Science fiction is becoming science fact as the Chinese Communist Party used sophisticated surveillance technology to crush the anti-Zero Covid protests. The Telegraph has more.
Many of the protesters were understandably oblique. Some held up blank sheets of paper. Others displayed an exclamation mark on a red background – the symbol of a message that can’t be delivered on WeChat, China’s main messaging platform. One woman brought a pair of alpacas, the physical manifestation of an online meme based on the Mandarin for “grass mud horse” – cào nǐ mā – sounding like an insult that urges the subject to perform an unspeakable act on their mother.
But a few brave protesters were more direct. When police told those gathered in Beijing not to complain about lockdown, the crowd deployed sarcasm to demand more frequent Covid tests. Some even dared to chant slogans specifically denouncing the Chinese Communist Party and calling for President Xi Jinping himself to go. They will have done so in the full and certain knowledge that they were being watched and recorded by the state’s hyper-sophisticated surveillance apparatus and in all likelihood had already been identified by the authorities.
The spark for the wave of protests that has swept across China in recent days was a fire in an apartment building in Urumqi in the far-western province of Xinjiang on November 24 that killed ten people. Many blamed the government’s strict zero Covid policies for hampering the response of fire services in tackling a blaze and adding to the death toll. By last weekend the protests had spread across the country, with thousands gathering in Beijing, Shanghai, Urumqi and other major cities.
Protests in China are not quite as rare as one might perhaps assume. Between May this year and November 22nd, before the latest wave of dissent, there were 822 protests around the country, according to China Dissent Monitor, a database run by the US think tank Freedom House. But most have been small-scale, isolated and focused on important but tangential issues such as frustrations around the country’s struggling property sector. The latest protests have been much larger, more widespread and taken aim directly at the heart of the government and its signature policies.
Sam Olsen, the head of the Evenstar Institute, a strategic intelligence and political risk firm focused on China, says that “every dynasty” in Chinese history has been plagued by unrest. The difference with the latest demonstrations is that they have been nationwide and, in common with the student protests in Tiananmen Square in 1989, the authorities haven’t been able to keep them under wraps.
They have also simultaneously occurred on the ground and in cyberspace. Reports suggest there have been so many posts about the protests on WeChat that censors have at times been overwhelmed.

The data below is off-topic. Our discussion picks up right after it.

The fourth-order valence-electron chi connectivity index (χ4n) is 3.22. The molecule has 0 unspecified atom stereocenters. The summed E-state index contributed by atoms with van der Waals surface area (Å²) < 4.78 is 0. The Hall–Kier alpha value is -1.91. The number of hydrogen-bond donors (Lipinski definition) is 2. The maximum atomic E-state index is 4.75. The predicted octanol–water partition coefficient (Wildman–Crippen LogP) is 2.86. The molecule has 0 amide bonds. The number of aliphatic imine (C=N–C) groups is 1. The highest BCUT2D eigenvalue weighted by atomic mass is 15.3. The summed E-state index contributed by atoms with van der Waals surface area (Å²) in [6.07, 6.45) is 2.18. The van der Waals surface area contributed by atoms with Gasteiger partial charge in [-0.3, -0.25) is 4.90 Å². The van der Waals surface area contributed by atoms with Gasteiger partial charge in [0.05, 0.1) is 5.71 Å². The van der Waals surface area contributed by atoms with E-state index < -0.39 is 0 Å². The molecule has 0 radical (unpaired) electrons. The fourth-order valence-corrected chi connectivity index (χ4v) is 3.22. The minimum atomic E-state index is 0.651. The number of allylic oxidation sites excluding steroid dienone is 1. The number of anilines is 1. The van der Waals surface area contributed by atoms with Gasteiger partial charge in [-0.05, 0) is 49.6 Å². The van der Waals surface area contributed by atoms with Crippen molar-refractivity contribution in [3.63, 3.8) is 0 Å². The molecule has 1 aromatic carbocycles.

The onset of Covid meant that the Chinese population, in common with those in other countries around the world, was initially prepared to tolerate even greater curtailment of their freedoms in order to combat the virus. Drivers still have to scan a code held up by a drone in order to enter cities; once inside everyone must produce their phones at the many checkpoints and display a green QR code.
However, acceptance of this way of life is waning as the pandemic drags into a fourth year. Residents in Chengdu, a city of 22 million people, were barred from leaving their flats in September even when an earthquake hit. Many people are upset they have been unable to earn a living even as the price of food spirals. This was all tolerable while the virus was kept under control perhaps. But now Covid is spreading and the death toll is rising.
“Despite their relatively small size, it is notable that protests and expressions of dissent are happening both online and offline, and in very different parts of the country,” says Katja Drinhausen of the Mercator Institute for China Studies.
“While protesters mainly raise livelihood issues, they also target a key policy adopted by the central government [zero Covid] and in some cases systemic issues, such as lack of respect for freedom of expression, rule of law and individual human rights.”
Back in 2011 the Arab Spring was spreading fast through the Middle East and North Africa and social media was thought to be fanning the flames of democracy. The still nascent technology helped demonstrators to organise and bypass the traditional gatekeepers of information to broadcast their messages to the world. The names of Twitter and Facebook were written on placards and daubed on walls by protesters.
At one point the Egyptian autocrat Hosni Mubarak cut off internet and mobile phone service in the country in order to try and regain control. The move backfired, focusing global attention on what was happening.
But the great hope that the internet and new technology would help protesters shake off authoritarian shackles proved to be short lived. When Mubarak fell and a military council replaced him, it opened a Facebook page as the main outlet for its communiqués. When Jair Bolsonaro was elected president of Brazil in 2019, the crowds chanted ‘Facebook! Facebook! WhatsApp! WhatsApp!’ at his inauguration, such was the perceived importance of social media in sweeping the right-wing populist to power.
As the Chinese government faces its toughest political test since 1989 there are fresh questions over whether technology can be a means for protesters to circumvent state control or the boot heel under which the government will crush dissent. The Chinese population has arguably never been so angry about being watched and living in an “invisible cage” but, equally, it has never been watched more closely.
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